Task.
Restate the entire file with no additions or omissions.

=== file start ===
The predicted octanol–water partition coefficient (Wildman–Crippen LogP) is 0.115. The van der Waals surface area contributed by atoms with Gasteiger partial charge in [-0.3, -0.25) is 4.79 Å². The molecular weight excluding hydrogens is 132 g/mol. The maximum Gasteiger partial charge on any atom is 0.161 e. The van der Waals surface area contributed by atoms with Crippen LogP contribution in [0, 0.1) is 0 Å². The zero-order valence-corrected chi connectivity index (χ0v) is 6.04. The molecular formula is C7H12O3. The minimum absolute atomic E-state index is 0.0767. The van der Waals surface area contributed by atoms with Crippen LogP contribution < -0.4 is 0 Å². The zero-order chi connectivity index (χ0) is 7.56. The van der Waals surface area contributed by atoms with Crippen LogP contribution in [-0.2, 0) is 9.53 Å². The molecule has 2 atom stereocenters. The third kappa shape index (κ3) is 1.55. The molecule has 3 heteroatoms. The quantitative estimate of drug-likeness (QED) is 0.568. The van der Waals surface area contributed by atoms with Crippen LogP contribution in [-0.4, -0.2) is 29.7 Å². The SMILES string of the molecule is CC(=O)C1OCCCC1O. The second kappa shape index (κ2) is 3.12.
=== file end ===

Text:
The predicted octanol–water partition coefficient (Wildman–Crippen LogP) is 0.115. The van der Waals surface area contributed by atoms with Gasteiger partial charge in [-0.3, -0.25) is 4.79 Å². The molecular weight excluding hydrogens is 132 g/mol. The maximum Gasteiger partial charge on any atom is 0.161 e. The van der Waals surface area contributed by atoms with Crippen LogP contribution in [0, 0.1) is 0 Å². The zero-order valence-corrected chi connectivity index (χ0v) is 6.04. The molecular formula is C7H12O3. The minimum absolute atomic E-state index is 0.0767. The van der Waals surface area contributed by atoms with Crippen LogP contribution < -0.4 is 0 Å². The zero-order chi connectivity index (χ0) is 7.56. The van der Waals surface area contributed by atoms with Crippen LogP contribution in [-0.2, 0) is 9.53 Å². The molecule has 2 atom stereocenters. The third kappa shape index (κ3) is 1.55. The molecule has 3 heteroatoms. The quantitative estimate of drug-likeness (QED) is 0.568. The van der Waals surface area contributed by atoms with Crippen LogP contribution in [-0.4, -0.2) is 29.7 Å². The SMILES string of the molecule is CC(=O)C1OCCCC1O. The second kappa shape index (κ2) is 3.12.